Court Explains Higher Privilege Burden Facing In-House Lawyers

November 3, 2010

Most (if not all) courts recognize that in-house lawyers face a higher burden than outside lawyers in establishing the attorney-client privilege’s applicability. The use of e-mail adds another dimension to this issue.

In Valente v. Lincoln National Corp., No. 3:09cv693 (MRK), 2010 U.S. Dist. LEXIS 90983, at *6 (D. Conn. Sept. 2, 2010), the court recognized that “the line between business advice and legal advice is blurry when an attorney work[s] in-house for a corporate client.” The court explained that the privilege therefore protects only communications that “either explicitly or implicitly seek specific legal advice about” actual information employees send the in-house lawyer. Id. at *7. The court specifically rejected privilege claims for several e-mails in which employees forwarded “developing factual information” to in-house lawyers – concluding that the employees had simply “made a habit of copying in-house counsel” (along with many other individuals) on any e-mail that included factual information that might become relevant to a possible claim.” Id. at *9.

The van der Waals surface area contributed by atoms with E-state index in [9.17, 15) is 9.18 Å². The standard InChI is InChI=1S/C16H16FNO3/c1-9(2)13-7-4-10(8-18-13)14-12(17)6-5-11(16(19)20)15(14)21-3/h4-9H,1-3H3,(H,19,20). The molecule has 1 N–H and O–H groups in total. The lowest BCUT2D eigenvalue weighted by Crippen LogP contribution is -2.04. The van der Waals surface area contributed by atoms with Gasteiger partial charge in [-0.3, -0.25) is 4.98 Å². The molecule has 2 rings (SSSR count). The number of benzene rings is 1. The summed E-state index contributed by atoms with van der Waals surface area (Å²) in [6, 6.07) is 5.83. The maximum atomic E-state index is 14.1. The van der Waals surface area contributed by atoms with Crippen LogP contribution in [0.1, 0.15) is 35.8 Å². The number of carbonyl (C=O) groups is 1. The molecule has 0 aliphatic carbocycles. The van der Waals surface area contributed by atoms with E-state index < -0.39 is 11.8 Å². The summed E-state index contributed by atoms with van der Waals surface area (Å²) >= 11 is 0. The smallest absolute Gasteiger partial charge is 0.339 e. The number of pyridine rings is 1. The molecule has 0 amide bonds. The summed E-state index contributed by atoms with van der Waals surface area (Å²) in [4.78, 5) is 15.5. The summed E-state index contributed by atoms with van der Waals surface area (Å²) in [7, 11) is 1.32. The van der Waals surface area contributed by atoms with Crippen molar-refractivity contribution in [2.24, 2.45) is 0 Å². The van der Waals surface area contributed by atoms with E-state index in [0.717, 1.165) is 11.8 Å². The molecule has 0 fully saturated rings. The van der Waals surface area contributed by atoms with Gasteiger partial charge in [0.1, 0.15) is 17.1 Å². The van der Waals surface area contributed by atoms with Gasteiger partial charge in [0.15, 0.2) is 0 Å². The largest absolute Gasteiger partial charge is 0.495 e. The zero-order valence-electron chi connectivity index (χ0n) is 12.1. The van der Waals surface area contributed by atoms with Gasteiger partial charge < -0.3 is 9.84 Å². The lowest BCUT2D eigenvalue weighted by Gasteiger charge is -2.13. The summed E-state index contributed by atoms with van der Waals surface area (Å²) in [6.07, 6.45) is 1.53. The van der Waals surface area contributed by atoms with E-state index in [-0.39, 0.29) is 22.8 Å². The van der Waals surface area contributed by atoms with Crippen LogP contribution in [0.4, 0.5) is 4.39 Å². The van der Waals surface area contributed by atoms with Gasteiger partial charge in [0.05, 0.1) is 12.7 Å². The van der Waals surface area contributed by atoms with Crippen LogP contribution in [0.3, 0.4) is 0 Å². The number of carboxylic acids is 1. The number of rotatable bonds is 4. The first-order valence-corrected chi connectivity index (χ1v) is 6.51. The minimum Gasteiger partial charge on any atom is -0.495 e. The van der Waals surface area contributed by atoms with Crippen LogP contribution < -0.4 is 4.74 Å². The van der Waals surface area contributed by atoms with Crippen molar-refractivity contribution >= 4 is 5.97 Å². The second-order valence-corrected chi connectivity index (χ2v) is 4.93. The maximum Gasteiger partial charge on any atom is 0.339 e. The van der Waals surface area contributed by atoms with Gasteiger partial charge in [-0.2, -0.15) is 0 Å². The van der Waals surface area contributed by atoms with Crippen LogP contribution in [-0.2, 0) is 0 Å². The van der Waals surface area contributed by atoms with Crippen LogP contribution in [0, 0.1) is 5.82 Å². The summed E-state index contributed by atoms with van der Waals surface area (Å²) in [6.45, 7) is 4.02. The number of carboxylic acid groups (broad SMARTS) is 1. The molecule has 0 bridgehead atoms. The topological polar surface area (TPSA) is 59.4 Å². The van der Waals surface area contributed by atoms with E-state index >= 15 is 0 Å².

Given this higher burden, in-house lawyers should train their clients’ employees to explain in such e-mails why they are forwarding factual information to the lawyer. If the employees need legal advice about the facts, they should explicitly ask for it.